The ‘Scientific American’ magazine, in its distinguished 175-year career, has never done this before. It has endorsed US Democratic candidate Joe Biden over President Donald Trump. The magazine has so far not taken political positions; but for the November poll it has broken a long tradition and come out against Trump for being dismissive of science. “The evidence and the science show that Donald Trump has badly damaged the U.S. and its people -- because he rejects evidence and science..The most devastating example is his dishonest and inept response to the COVID-19 pandemic, which cost more than 190,000 Americans their lives by the middle of September,” said the editors of the publication.
Will such endorsements add up to make Trump lose? The latest Reuters-Ipsos opinion poll of would-be voters says Joe Biden is ahead by 9 points, but it appears a 41% vote is holding solid behind the President. A lot depends on how the 9% undecided and fence-sitting voters go. There couldn’t be a worse handling of the Covid-19 crisis. Unemployment soared to nearly 15% in April, with 20.5 million people losing their jobs. Yet the President pretended nothing was amiss. Officials like the Director of the National Institute for Infectious Diseases (NAIID), Anthony Fauci, who disagreed with the President, have been publicly humiliated.
Yet there is a whole constituency out there who believe it is more important to keep the US of A safe from restive hordes of blacks, Latinos and the rest of the world out to steal their wealth through riots and unfair trade. White supremists, Christian Evangelists, those for no gun control, those against migrants, and those who hold on to their ‘Suburban Lifestyle Dream’ are a very large swathe of America; and Trump is still their man.
A global phenomenon
It’s not just a US phenomenon. If we see the number of dictators and human rights abusers who have got elected on popular vote, the learning is Roti, Kapda aur Makaan does not always click. In an unstable world, people shrug aside these basics to plum for what they think is ‘nationalism’ and ‘security’.
Jair Bolsonaro, a fringe right-wing candidate in Brazil’s presidential elections in October 2018, pushed two decades of left-wing, Workers Party rule into history books and won resoundingly. That Bolsonaro supported Brazil’s brutal 1964-85 period military dictatorship did not matter; he was offering to rein in crime and murders. The country in 2018 alone had seen over 60,000 street murders and the drug lords ruled the roost. Bolsonaro’s promise to send criminals to jail is all that mattered.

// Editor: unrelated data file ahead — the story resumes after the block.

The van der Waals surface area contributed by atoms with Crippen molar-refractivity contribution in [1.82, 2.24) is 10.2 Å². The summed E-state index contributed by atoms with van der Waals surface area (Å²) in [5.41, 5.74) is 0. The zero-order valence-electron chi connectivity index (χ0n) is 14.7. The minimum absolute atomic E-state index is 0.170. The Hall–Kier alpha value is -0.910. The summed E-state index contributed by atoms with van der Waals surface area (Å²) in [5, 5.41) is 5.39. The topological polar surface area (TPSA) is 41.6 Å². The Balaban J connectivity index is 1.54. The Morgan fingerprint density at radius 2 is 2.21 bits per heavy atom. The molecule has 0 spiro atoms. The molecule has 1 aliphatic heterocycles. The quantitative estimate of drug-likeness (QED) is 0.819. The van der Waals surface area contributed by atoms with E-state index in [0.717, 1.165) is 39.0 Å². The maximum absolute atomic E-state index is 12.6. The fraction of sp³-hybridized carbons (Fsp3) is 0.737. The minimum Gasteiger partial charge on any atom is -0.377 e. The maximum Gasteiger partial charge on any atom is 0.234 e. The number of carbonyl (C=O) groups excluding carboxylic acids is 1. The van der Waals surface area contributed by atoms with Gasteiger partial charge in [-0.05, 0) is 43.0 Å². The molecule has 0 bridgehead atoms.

Today, the Brazilian President stands a quixotic overseer to the largest death rate per thousand of Covid-19 victims, and has allowed Amazon’s rich forests to be systematically burnt and cleared by gangs of illegal entrants. The environmental disaster is so chronic that the European Union is considering blocking trade with Brazil till the decimation of the world’s largest green lungs is stopped.
Philippines’ Rodrigo Duterte is in the same mould. His repressive presidency has invited sanctions and warnings from the world over but that is little deterrence. Since he took office after a popular vote in June 2016, he has run a justice system based on death squads. Till last December, some 5,000 such extra-judicial killings had been recorded. He says he wants to end drug-trafficking; but few of the top operators, known to be close to his ministers, have been ever caught. All this matters little. Last May, half of the seats of the Philippines’ Senate came up for midterm elections and it was a complete sweep for the President’s supporters.
The list of autocrats who continue to rule using the ‘nationalist’ card has is quite impressive. Recep Tayyab Erdogan of Turkey has virtually been in control first as Prime Minister and later President since 2003. Riding popularity for his ruthless suppression of Kurdish separatists, he has grabbed constitutional power, and imprisoned thousands of journalists and bureaucrats. And, despite demolishing his currency, and tipping the economy into recession, he still keeps the popular mandate.
Perhaps this background will now give some context to the discussion at home why the blow delivered by demonetization in November 2016, followed by the GST mess, the soaring unemployment, and now the virtual freeze of the coronavirus lockdown have all failed to dent the image of Prime Minister Narendra Modi. Keeping the country safe sometimes precedes Roti, Kapda aur Makaan.
But democracy and the ballot box have strange ways. Just when everyone thought Recep Erdogan in Turkey was invincible, a little known Opposition candidate Ekrem Imamoglu handed Erdogan his first big defeat in March last year when he won the Mayoral elections in Istanbul by a narrow margin. Erdogan, true to his style, had the elections annulled and there was a second run-off in June. Imamoglu won this round again albeit by a bigger, 770,000 margin!